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Making Sense of Science: Separating Substance from Spin

Popular ScienceNew

By: Cornelia Dean(Author)

281 pages, no illustrations

Belknap Press

Hardback | Mar 2017 | #234812 | ISBN-13: 9780674059696
Availability: In stock
NHBS Price: £15.95 $20/€18 approx

About this book

"I'm not a scientist" is a familiar refrain among people asked to evaluate scientific claims they feel are beyond their ken. Most citizens learn about science from media coverage, and even the most conscientious reporters sometimes struggle to offer a clear, unbiased explanation to readers. Politicians, activists, business spokespersons, and religious leaders with their own agendas to pursue also influence the way science is reported and discussed. Meanwhile, anyone seeking factual information on climate change, vaccine safety, risk of terrorist attack, or other topics in the news must sift through an avalanche of bogus assertions and self-interested spin.

Making Sense of Science seeks to equip nonscientists with a set of critical tools to evaluate the scientific claims and controversies that shape our lives. Cornelia Dean draws on thirty years of experience as a science journalist with the New York Times to expose the flawed reasoning and knowledge gaps that handicap readers with little background in science. Shortcomings in K–12 education are partly to blame, but so too is the public's indifference to the way science is done and communicated. Dean shows how venues such as courtrooms and talk shows become fonts of scientific misinformation. She also calls attention to the conflicts of interest that color scientific research, as well as the price society pays when science journalism declines and government funding for research dries up.

Timely and provocative, Making Sense of Science warns us all that we can no longer afford to make a virtue of our collective scientific ignorance.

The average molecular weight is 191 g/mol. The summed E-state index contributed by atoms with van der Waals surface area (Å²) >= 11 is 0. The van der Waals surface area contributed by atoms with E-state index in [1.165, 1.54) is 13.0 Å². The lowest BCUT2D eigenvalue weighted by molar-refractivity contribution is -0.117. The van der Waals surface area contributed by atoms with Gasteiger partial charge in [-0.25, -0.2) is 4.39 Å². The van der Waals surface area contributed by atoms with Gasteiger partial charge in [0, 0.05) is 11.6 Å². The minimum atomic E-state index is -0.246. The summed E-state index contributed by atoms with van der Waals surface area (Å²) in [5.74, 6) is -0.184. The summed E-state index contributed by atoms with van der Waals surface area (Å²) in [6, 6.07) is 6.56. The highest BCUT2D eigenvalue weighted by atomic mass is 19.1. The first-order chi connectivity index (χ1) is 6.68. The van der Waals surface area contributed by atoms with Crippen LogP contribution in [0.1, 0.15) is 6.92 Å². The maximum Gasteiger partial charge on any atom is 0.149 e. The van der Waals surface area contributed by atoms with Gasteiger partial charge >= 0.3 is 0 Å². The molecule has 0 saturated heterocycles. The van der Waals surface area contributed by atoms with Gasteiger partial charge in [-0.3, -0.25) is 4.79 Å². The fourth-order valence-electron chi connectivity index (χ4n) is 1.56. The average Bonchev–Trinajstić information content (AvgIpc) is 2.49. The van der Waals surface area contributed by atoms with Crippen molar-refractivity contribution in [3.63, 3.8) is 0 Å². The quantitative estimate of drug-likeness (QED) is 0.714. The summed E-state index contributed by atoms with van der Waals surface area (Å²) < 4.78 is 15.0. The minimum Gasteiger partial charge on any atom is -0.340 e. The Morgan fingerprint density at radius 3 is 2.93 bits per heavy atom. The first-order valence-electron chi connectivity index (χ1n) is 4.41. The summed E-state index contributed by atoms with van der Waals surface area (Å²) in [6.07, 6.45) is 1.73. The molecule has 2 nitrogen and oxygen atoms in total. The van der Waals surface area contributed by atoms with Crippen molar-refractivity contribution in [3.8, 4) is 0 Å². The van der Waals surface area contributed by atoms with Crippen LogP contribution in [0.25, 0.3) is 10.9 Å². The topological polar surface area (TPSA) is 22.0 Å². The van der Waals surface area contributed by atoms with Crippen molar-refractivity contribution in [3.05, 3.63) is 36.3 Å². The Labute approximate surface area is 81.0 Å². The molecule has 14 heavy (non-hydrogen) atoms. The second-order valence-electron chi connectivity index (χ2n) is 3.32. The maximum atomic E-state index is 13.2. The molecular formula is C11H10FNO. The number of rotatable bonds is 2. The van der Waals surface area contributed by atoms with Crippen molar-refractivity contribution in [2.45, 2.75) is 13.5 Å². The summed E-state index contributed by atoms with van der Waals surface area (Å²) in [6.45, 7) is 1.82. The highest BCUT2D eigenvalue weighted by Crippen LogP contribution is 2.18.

"[An] engagingly written guidebook [...] Not only are we irrational, but we are mostly ignorant about science, and Dean explores both the reasons and the effects, including our erroneous ideas about probability and risk [...] Dean's long and varied experience in the world of science reporting makes for an articulate, well-structured, and easily understood account filled with good stories and sound advice."
Kirkus Reviews

"Current and future scientists and journalists, as well as advocates for science, will appreciate Dean's effort to combat scientific illiteracy."
– Nancy R. Curtis, Library Journal

"Dean's excellent primer will be welcomed by those who find themselves lost in the fog of rival claims about scientific issues that affect us all."
Publishers Weekly


Contents

    Preface
    Introduction
    1. We the People
        What We Know, and What We Don’t Know
        The Belief Engine
        Thinking about Risk
    2. The Research Enterprise
        What Is Science?
        How Science Knows What It Knows
        Models
        A Jury of Peers
    3. Things Go Wrong
        Misconduct
        Science in Court
        Researchers and Journalists
    4. The Universal Solvent
        A Matter of Money
        Selling Health
        What’s for Supper?
    5. Political Science
        Constituency of Ignorance
        The Political Environment
        Taking Things on Faith
    Conclusion
    Appendix: Trustworthy, Untrustworthy, or Irrelevant?
    Notes
    Further Reading
    Acknowledgments
    Index


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Biography

Cornelia Dean is a science writer for the New York Times and Writer-in-Residence at Brown University.

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